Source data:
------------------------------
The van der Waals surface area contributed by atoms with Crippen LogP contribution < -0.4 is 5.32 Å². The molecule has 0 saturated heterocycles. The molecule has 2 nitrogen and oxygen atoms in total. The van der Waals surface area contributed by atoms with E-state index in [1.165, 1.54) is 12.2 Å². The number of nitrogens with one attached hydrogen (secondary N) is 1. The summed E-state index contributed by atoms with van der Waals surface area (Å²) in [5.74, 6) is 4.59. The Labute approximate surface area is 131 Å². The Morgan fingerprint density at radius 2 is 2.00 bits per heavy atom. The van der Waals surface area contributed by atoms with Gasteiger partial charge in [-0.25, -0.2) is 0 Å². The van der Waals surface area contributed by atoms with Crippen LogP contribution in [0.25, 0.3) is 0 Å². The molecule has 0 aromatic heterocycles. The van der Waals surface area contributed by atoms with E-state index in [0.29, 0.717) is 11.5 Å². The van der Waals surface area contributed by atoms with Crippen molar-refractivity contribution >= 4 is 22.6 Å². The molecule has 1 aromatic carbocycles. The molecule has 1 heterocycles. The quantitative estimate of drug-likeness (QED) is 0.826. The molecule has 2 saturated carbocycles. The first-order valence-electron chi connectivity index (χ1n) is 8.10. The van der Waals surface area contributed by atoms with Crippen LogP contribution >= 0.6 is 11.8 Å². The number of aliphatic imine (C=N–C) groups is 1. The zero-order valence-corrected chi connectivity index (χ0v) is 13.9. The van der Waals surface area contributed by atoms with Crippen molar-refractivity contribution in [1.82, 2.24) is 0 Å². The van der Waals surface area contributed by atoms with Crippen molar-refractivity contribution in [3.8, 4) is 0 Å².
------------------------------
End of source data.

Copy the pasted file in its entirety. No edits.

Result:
The van der Waals surface area contributed by atoms with Crippen LogP contribution < -0.4 is 5.32 Å². The molecule has 0 saturated heterocycles. The molecule has 2 nitrogen and oxygen atoms in total. The van der Waals surface area contributed by atoms with E-state index in [1.165, 1.54) is 12.2 Å². The number of nitrogens with one attached hydrogen (secondary N) is 1. The summed E-state index contributed by atoms with van der Waals surface area (Å²) in [5.74, 6) is 4.59. The Labute approximate surface area is 131 Å². The Morgan fingerprint density at radius 2 is 2.00 bits per heavy atom. The van der Waals surface area contributed by atoms with Gasteiger partial charge in [-0.25, -0.2) is 0 Å². The van der Waals surface area contributed by atoms with Crippen LogP contribution in [0.25, 0.3) is 0 Å². The molecule has 0 aromatic heterocycles. The van der Waals surface area contributed by atoms with E-state index in [0.29, 0.717) is 11.5 Å². The van der Waals surface area contributed by atoms with Crippen molar-refractivity contribution >= 4 is 22.6 Å². The molecule has 1 aromatic carbocycles. The molecule has 1 heterocycles. The quantitative estimate of drug-likeness (QED) is 0.826. The molecule has 2 saturated carbocycles. The first-order valence-electron chi connectivity index (χ1n) is 8.10. The van der Waals surface area contributed by atoms with Crippen LogP contribution >= 0.6 is 11.8 Å². The number of aliphatic imine (C=N–C) groups is 1. The zero-order valence-corrected chi connectivity index (χ0v) is 13.9. The van der Waals surface area contributed by atoms with Crippen molar-refractivity contribution in [1.82, 2.24) is 0 Å². The van der Waals surface area contributed by atoms with Crippen molar-refractivity contribution in [3.8, 4) is 0 Å².